Dispatch from Arlington: Binghamton Boys Bring the Bounty

Last year, I gave a mini-review of Liberty Tavern, the Arlington, VA flagship restaurant of two brothers who hail from Binghamton - the Fedorchaks.

Last week, I was back in Arlington for work, and took some colleagues with me for dinner at Lyon Hall, the brothers' French brasserie/German beer hall. I had an exciting conversation about the meal prior to leaving town with my buddy Dan, from Food and Fire, and was pumped to sample this menu, which features food not found on your typical Upstate NY slate.

Lyon Hall, you notice right away, is a very cool spot. It's a fairly cozy space, but very chic - a dark interior with marble floors, close-set tables, and subway tile. Because the tables are so close together, you can smell everything your neighbors are eating, which is a blessing and a curse. The food here smells divine, you guys. No joke. We ordered enough for probably seven or eight people for our four-top, but the mussels and macaroni and cheese on the table next to me where so intoxicating, I briefly flirted with stealing them.

One member of our party had scouted the menu prior to arrival, and was jazzed about the butcher's block, so that was our first order of business. The foie gras torchon was my favorite thing on this board, followed closely by a dollop of truffle mustard that was luxurious but not overpowering. The pate was silky and rich, processed just as the gods intended and absolutely wonderful.

The pile of prosciutto over in the corner was aged 18 months, and was almost as buttery as duck prosciutto - savory and sweet in almost equal measure, and very tender. Thin slices of salami were not only sweet from plenty of fennel, but also just a bit spicy, like a very refined pepperoni. A small dish of wild boar rillettes caused the most consternation at our table. Less challenging than it sounds, this was basically pork pot roast covered in a layer of fat. Smear that combo on a crostini and just let the pork fat sing, man.

Next up? Pork belly, of course! A lot of times, a pork belly appetizer will employ small chunks of meat either braised or fried, but Lyon Hall is not afraid to plunk down a fat cube of the good stuff.  E crispy pork was served over a bell pepper relish with chorizo and basil, the sweetness countering the unctuous richness of the meat. My colleague is a pretty reticent guy, but he actually giggled a tiny bit when he tasted this dish. That's a resounding recommendation, in my book.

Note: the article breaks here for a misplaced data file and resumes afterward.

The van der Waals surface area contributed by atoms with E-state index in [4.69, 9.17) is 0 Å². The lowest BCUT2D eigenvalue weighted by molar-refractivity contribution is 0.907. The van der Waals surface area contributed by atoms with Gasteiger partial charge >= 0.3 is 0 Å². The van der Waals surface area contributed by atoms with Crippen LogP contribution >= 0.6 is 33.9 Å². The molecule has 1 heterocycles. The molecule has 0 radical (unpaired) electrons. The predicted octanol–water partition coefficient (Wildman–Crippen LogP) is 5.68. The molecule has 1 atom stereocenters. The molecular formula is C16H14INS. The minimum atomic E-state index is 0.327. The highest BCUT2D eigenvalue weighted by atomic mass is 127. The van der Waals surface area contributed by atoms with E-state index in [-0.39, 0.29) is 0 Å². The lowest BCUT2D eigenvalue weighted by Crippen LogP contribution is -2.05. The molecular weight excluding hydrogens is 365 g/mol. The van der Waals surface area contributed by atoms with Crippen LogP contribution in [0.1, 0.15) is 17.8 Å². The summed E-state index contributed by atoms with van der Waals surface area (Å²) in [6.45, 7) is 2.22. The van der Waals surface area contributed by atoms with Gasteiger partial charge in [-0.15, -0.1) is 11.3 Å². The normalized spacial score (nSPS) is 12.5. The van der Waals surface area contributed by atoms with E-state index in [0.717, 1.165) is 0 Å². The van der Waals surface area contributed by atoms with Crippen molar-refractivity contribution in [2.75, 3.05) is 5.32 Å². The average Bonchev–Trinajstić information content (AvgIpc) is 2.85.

The Alsatian taste was pure comfort food: onions, bacon, and creamy cheese and herbs on flatbread. It was the most simple dish to hit our table all night, but a welcome flavor break from the richness of all the meat we had just plowed through. That may sound boring, but this flatbread was far from that. Its familiar flavors, bit of crunch, and herbal cleanness were just a nice break from the meats.

On the entree list, the schnitzel called my name. The short rib flirted with me. The sausage platter asked for my number. But I went home with duck cassoulet. The promise of confit duck leg AND smoked trotter sauce with creamy white beans was just too much to bear. I was impressed when I read that the executive chef of all the Fedorchak brothers' establishments is a Voltaggio alum, and if the skill illustrated in the charcuterie platter hadn't already proven his skill, this dish sealed the deal. The sauce enrobing the crispy breast, tender leg, and beans was incredibly complex, sweet from aromatic vegetables and acidic from long-cooked wine, garlicky and rich and so good I wanted to lick the plate long after I was completely full.

The root vegetables still retained some toothsomeness, and the texture of the confit leg was tender and juicy. The wonderful sausage was coarsely ground and intensely flavored with garlic, which could have overpowered the duck, but actually worked really well with the beans and vegetables. The breast was just a hair overlooked, unfortunately, but every other component of this was a masterpiece.

A shared side of barely sautéed Savoy cabbage with herbs and shallots was bright and just barely acidic - a perfect foil for the loads of rich, fatty meats we were luxuriating in.

Desserts were less spectacular. My s'mores napolean was so overpoweringly sweet and rich, I couldn't take more than a couple bites, although the cinnamon ice cream was yummy. The graham cookie component, in particular, seemed tough and too thick for the composition.

Overall, though, our feast at Lyon Hall was pretty exhilarating. You don't get a lot of brasserie-style food here in the states, and a lot of what we had here reminded me of the better meals I've had in Germany and France, so it's hitting the notes intended. Best of all, knowing this terrific food is being created, in part, by two hometown guys gives me hope that we could support a restaurant like Lyon Hall here in the Soutern Tier someday. I give Lyon Hall a nine on the BHS scale, because after a less pig-out meal, that dessert may not have struck me as so supremely sugary, and while the duck was overlooked, my main dish was aces anyway. My personality is big; my hunger is bigger!

Lyon Hall Menu, Reviews, Photos, Location and Info - Zomato

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